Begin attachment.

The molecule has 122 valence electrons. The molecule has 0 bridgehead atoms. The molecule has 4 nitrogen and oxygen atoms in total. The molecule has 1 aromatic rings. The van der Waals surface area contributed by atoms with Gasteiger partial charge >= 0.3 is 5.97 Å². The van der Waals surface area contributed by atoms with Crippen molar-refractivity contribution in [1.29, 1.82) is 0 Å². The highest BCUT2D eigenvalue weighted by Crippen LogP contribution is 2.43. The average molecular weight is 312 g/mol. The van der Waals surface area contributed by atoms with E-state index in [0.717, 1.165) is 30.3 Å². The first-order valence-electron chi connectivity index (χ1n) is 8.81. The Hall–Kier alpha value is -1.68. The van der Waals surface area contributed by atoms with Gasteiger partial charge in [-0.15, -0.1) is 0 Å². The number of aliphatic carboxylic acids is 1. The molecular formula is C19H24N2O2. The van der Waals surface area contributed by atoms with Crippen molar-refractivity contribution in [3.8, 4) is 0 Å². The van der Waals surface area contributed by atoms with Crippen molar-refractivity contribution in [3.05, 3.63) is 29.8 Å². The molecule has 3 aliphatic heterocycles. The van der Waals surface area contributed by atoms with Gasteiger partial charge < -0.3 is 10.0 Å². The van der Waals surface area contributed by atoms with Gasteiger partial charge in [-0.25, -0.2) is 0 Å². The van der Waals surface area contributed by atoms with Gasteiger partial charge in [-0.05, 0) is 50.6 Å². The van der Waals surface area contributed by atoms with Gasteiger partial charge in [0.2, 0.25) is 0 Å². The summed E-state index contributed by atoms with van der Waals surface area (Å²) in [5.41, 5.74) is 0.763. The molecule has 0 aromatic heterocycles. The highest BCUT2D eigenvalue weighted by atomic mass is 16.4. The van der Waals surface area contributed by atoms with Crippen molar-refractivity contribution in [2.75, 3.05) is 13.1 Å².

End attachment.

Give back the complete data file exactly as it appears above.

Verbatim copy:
The molecule has 122 valence electrons. The molecule has 0 bridgehead atoms. The molecule has 4 nitrogen and oxygen atoms in total. The molecule has 1 aromatic rings. The van der Waals surface area contributed by atoms with Gasteiger partial charge >= 0.3 is 5.97 Å². The van der Waals surface area contributed by atoms with Crippen molar-refractivity contribution in [1.29, 1.82) is 0 Å². The highest BCUT2D eigenvalue weighted by Crippen LogP contribution is 2.43. The average molecular weight is 312 g/mol. The van der Waals surface area contributed by atoms with E-state index in [0.717, 1.165) is 30.3 Å². The first-order valence-electron chi connectivity index (χ1n) is 8.81. The Hall–Kier alpha value is -1.68. The van der Waals surface area contributed by atoms with Gasteiger partial charge in [-0.15, -0.1) is 0 Å². The number of aliphatic carboxylic acids is 1. The molecular formula is C19H24N2O2. The van der Waals surface area contributed by atoms with Crippen molar-refractivity contribution in [3.8, 4) is 0 Å². The van der Waals surface area contributed by atoms with Crippen molar-refractivity contribution in [3.05, 3.63) is 29.8 Å². The molecule has 3 aliphatic heterocycles. The van der Waals surface area contributed by atoms with Gasteiger partial charge < -0.3 is 10.0 Å². The van der Waals surface area contributed by atoms with Gasteiger partial charge in [-0.25, -0.2) is 0 Å². The van der Waals surface area contributed by atoms with Gasteiger partial charge in [-0.05, 0) is 50.6 Å². The van der Waals surface area contributed by atoms with Gasteiger partial charge in [0.2, 0.25) is 0 Å². The summed E-state index contributed by atoms with van der Waals surface area (Å²) in [5.41, 5.74) is 0.763. The molecule has 0 aromatic heterocycles. The highest BCUT2D eigenvalue weighted by atomic mass is 16.4. The van der Waals surface area contributed by atoms with Crippen molar-refractivity contribution in [2.75, 3.05) is 13.1 Å².